U.S. CEO reputations? Half of nation not high on head honcho

U.S. CEO reputations? Half of nation not high on head honcho

A new Harris Poll indicates that half of this nation's population sees the reputation of the nation's corporate leaders as "bad." In fact, only 25 percent of Americans view corporate leaders in all industries as having good reputations, and 26 percent said that perceptions about CEOs were neutral, a news release about the study said. 

An online survey of approximately 23,600 U.S. participants, conducted between Nov. 29 and Dec. 16, revealed that Americans think the top qualities of the nation's corporate chiefs should be trustworthiness, solid ethics and accountability. Participants thought it was less important for CEOs to be curious, bold and visible. 

"When an astounding half of the country thinks CEOs and business leaders have bad reputations, that's a major issue," Harris Poll Vice President of Reputation Management and Public Affairs Wendy Salomon said in the release. "Consumers first and foremost look for human decency traits — trust, accountability, ethics, competency, respect. The public isn't looking for a cowboy CEO. It's not about brazen, visible risk-takers. They seek a more measured individual in the leadership seat."

Other findings from poll and follow-up include:

  • Republicans and millennials feel more positively toward CEOs — compared with Democrats and Independents, the 18-to-34 age group and those who identify themselves as Republicans, report more positive views of corporate leaders than others. 
  • Most would not take political stance if they were in a CEOs shoes —75 percent of those polled said that if they were a CEO, they would not talk about their political views. In fact, in a follow-up poll of 2,000 U.S. adults conducted Feb. 27–March 1, found that respondents were divided on the question whether companies should mix business and politics at all. Slightly more than half said it wasn't important information to know about a business, while slightly fewer thought it was.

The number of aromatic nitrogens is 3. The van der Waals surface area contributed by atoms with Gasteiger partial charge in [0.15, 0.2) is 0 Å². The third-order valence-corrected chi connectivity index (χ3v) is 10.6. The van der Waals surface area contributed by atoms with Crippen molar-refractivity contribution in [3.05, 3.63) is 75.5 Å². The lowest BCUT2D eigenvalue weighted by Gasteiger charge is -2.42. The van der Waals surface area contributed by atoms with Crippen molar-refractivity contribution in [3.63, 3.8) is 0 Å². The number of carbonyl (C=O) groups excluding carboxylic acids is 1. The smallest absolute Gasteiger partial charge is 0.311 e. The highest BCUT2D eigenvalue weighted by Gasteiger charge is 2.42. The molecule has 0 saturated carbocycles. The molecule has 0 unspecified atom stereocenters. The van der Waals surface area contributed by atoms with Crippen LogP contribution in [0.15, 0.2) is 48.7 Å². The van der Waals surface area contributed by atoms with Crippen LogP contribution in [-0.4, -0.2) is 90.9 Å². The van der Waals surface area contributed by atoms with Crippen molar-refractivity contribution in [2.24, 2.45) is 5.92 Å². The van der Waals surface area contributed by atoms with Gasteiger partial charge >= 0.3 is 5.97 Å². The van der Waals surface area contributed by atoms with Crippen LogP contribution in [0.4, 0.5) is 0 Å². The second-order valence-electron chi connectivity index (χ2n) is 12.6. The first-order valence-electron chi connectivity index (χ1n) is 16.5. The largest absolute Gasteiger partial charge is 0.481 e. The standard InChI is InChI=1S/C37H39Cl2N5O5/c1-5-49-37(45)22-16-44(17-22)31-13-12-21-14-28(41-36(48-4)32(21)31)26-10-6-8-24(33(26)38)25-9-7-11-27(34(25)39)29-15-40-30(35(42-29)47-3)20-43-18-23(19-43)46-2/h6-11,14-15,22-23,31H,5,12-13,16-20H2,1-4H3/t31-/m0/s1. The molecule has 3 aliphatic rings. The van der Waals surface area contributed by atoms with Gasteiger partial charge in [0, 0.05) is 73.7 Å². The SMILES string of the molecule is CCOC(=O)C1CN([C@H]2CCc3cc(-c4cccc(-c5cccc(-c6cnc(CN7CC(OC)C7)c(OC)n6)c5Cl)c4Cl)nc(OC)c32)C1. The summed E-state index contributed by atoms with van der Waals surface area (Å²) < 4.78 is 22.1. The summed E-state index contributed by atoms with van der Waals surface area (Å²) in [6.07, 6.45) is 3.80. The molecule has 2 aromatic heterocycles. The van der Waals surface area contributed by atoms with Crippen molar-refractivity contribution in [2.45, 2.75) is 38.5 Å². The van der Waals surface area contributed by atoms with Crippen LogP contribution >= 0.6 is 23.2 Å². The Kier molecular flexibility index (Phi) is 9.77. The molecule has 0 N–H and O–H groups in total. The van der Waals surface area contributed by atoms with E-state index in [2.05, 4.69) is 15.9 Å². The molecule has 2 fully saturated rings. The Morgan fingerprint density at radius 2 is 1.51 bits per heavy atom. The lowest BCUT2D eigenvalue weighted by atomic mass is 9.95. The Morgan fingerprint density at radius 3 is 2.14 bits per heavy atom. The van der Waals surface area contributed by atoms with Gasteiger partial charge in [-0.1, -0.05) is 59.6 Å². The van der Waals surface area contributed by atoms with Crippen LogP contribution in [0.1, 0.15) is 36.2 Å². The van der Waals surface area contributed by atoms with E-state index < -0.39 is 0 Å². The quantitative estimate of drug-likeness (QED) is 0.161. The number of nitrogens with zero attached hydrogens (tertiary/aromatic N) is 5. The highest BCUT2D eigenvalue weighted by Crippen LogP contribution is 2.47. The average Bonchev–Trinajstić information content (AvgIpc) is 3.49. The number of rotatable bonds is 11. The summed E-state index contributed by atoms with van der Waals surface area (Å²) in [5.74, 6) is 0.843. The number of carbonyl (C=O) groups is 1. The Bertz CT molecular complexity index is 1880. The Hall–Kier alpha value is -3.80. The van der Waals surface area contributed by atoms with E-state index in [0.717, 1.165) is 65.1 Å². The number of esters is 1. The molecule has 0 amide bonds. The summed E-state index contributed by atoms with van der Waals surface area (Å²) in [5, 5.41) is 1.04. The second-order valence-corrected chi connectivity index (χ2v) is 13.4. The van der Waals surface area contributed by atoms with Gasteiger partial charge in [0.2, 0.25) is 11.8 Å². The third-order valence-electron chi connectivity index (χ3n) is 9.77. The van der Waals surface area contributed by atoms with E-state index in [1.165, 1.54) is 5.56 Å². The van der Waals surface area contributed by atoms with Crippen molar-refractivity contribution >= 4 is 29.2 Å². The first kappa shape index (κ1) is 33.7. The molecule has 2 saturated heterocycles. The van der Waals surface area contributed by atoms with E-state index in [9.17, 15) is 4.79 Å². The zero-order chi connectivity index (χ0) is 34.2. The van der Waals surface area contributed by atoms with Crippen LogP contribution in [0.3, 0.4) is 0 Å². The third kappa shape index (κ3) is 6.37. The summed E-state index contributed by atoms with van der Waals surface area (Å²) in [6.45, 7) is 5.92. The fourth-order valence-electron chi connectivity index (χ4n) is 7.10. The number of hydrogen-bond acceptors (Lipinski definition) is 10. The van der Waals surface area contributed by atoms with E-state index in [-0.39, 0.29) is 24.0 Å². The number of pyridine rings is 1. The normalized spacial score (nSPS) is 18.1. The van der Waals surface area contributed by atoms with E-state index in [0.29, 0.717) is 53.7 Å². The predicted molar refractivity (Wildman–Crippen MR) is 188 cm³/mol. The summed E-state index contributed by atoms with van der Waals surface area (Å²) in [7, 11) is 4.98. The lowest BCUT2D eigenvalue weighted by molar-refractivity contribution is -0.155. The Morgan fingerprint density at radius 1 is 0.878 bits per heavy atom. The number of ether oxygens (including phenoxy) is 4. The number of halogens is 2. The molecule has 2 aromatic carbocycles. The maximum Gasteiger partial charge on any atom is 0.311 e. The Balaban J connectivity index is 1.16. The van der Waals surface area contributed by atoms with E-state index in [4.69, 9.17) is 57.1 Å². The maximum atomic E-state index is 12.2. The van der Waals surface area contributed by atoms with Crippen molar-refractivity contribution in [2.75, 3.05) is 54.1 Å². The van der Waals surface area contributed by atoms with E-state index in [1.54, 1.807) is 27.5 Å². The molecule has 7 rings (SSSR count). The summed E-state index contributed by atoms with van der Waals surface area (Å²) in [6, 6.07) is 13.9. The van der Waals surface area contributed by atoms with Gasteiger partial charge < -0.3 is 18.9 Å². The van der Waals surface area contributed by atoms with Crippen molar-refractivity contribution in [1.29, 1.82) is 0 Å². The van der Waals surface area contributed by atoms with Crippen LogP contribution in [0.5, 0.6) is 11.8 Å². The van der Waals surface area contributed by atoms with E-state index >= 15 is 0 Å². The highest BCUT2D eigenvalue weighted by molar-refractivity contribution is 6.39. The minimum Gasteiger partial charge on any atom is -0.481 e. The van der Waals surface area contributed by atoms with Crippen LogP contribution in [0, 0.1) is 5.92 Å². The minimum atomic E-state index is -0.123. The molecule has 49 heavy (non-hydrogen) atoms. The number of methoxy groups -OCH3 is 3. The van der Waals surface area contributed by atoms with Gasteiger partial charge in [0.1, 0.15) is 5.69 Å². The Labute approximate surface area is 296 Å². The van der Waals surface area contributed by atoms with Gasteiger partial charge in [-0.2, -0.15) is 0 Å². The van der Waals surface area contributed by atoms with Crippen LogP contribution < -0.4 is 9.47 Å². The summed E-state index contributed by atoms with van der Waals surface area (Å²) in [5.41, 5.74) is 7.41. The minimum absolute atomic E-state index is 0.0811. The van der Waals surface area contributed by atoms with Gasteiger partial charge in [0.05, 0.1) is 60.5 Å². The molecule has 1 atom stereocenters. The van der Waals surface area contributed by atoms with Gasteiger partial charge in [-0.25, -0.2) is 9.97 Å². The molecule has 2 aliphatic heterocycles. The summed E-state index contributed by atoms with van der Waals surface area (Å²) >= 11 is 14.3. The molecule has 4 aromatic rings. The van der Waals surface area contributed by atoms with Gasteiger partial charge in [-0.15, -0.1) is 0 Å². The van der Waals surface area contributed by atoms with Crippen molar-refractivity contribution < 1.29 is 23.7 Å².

"U.S. consumers are struggling with what to make of our political climate and where Corporate America should fit in," Salomon said in the release. "Americans' polarized views of whether or not companies should engage on politically charged issues makes this uncharted territory. "It's an exceptionally tricky area for CEOs and other business leaders to navigate. We know that companies that have taken very public stands for their beliefs are reputationally rewarded by consumers of similar conservative or liberal views, but there is also clear risk among those who feel otherwise."

The February poll found that Republicans tend to see conservative and politically vocal companies like Chick-fil-A and Hobby Lobby significantly more favorably than Democrats do, while Democrats see Target's reputation more positively.

  • Democrats reported better feelings about media CEOs than Republicans — 53 percent of Democrats rate media business leaders positively, while only 26 percent of Republicans do.
  • Overall, Republicans view all CEOs in a better light than Democrats — "The media industry is an anomaly, indicating that perhaps the divisive presidential election and the new administration's proclaimed 'war on the media' has had an effect on how Democrats and Republicans respond to and view that sector," Salomon said. "The media has become a lightning rod, and CEOs must work to inform the public, but also to regain all of the public's trust in a hyper-partisan environment."

Topics: Business Strategy and Profitability, Public Companies

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